With pressure growing for the Clark County School District to modify its school reopening plan, Superintendent Jesus Jara said Tuesday that the time has come to move forward on the existing blueprint.
The plan, which calls for a hybrid approach that would allow students to attend classes in person two days a week and work online for three and includes an online-only option, is headed for a vote before the Board of Trustees on Thursday.
Jara, speaking at a virtual news briefing on Tuesday, said he hopes to have answered lingering questions trustees raised in a special meeting on Monday by the time of the vote.
In addition to facing a state deadline requiring districts to submit a reopening proposal at least 20 days before the proposed first day of the school year on Aug. 10, the district is also under the gun in planning implementation, he said.
‘We’ve been on this for months’
“We have to start routing our buses, we have to start moving forward,” Jara said. “We’ve been on this for months.”
The district was required to submit a plan that accounted for in-person learning, distance learning and a hybrid model to the Nevada Department of Education by the deadline. If it doesn’t, or the plan is voted down, the district may need to delay the start of the 2020 school year, according to Jara.
It’s not entirely clear when the deadline is: Jara said the district must submit its plans by July 13, 20 business days before the scheduled first day of school, but the state didn’t specify that it was going by business days, meaning the district could have until July 21 to act.
Jara noted that the district’s plan, which closely resembles the draft presented to the School Board on June 25, has been modified in response to concerns raised in the intervening weeks and will be further amended to reflect feedback about teacher prep days in the final draft.
The Clark County Education Association said Tuesday the union would like the district to offer a a five-day, in-school option in addition to a five-day distance learning-only option.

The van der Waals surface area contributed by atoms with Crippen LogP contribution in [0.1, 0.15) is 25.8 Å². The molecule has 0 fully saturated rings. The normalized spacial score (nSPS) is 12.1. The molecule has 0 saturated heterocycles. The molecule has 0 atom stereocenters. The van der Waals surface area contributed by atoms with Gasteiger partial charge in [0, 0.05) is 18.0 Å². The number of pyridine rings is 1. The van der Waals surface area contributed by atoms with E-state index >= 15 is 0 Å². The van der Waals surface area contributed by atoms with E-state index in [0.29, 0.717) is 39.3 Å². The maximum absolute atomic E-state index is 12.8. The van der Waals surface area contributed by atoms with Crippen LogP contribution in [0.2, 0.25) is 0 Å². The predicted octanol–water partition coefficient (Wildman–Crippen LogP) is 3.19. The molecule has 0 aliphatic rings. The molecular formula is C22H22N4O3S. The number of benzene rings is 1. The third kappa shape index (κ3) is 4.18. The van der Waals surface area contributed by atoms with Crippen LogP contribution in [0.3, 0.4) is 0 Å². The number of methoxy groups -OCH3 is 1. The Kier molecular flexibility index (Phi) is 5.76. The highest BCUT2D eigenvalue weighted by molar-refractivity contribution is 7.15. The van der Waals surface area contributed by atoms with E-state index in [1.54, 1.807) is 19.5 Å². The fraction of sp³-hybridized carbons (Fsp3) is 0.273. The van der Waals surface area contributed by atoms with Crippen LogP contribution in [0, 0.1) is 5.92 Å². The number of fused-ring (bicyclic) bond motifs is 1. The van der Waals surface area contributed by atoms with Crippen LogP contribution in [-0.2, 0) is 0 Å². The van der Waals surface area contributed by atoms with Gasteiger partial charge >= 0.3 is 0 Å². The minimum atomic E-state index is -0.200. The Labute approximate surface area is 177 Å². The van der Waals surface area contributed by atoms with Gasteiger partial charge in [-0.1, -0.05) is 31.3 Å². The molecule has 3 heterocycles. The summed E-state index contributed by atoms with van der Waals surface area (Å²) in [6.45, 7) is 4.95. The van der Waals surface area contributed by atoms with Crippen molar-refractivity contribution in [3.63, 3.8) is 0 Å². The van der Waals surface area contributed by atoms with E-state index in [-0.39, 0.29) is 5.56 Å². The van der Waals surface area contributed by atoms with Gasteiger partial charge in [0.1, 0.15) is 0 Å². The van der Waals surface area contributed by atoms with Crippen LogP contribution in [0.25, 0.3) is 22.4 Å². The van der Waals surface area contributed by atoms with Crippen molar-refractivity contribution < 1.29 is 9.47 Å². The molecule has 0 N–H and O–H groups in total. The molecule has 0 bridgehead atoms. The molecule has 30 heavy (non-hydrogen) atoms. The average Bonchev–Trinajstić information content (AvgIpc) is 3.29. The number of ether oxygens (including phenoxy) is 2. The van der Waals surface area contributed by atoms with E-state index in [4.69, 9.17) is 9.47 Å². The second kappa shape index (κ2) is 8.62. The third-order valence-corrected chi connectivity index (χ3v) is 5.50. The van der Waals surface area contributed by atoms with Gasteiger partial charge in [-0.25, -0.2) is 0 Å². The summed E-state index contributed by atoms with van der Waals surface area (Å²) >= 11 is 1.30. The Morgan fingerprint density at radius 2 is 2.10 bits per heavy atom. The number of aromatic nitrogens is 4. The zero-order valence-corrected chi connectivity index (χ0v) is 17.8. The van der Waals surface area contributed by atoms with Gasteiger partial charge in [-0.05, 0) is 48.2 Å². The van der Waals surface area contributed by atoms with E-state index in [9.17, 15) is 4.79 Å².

Union wants 5-day classroom option
“Every parent should have a choice to have their child do distance learning five days a week or be in a classroom five days a week,” the union said in a statement. “Every educator should have a choice to either teach in a classroom five days a week or do distance learning five days a week.”
Jara said the district’s class sizes and expected funding levels do not support a return to classes five days per week.
He described the plan as a shell providing a basic structure for schools. If individual schools see a majority of their students choosing a distance learning option, he said, the remaining students may be able to return to schools full-time.
CCEA also said it would not support the reopening plan unless Gov. Steve Sisolak provides additional resources to CCSD, including $14 million in CARES Act funding to establish testing and contact tracing protocols for employees.
The union is requesting the federal funds for testing all 40,000 CCSD employees before school starts, ongoing testing throughout the year and personal protective equipment for all.
Sisolak’s office did not immediately return a request for comment on the union’s demand.
Jara said the district itself is in the process of reviewing the governor’s budget reduction proposal, which cuts $166 million from K-12 education across the state, but does not impact the state’s Distributive Schools Account, which accounts for approximately one-third of CCSD’s operating budget.
Mayor Goodman weighs in
Others have also recently taken up the call to return to classrooms, including Las Vegas Mayor Carolyn Goodman, who said at a monthly meeting of the Nevada Republican Club Tuesday that she had asked Jara and the CCSD Board of Trustees to consider an option for younger children to go back to schools with temperature checks as they board buses.
“I asked our governor, please give us a waiver, and let these children in K-5 or a Pre-K program go back to school,” she said. She did not elaborate on the response, if any.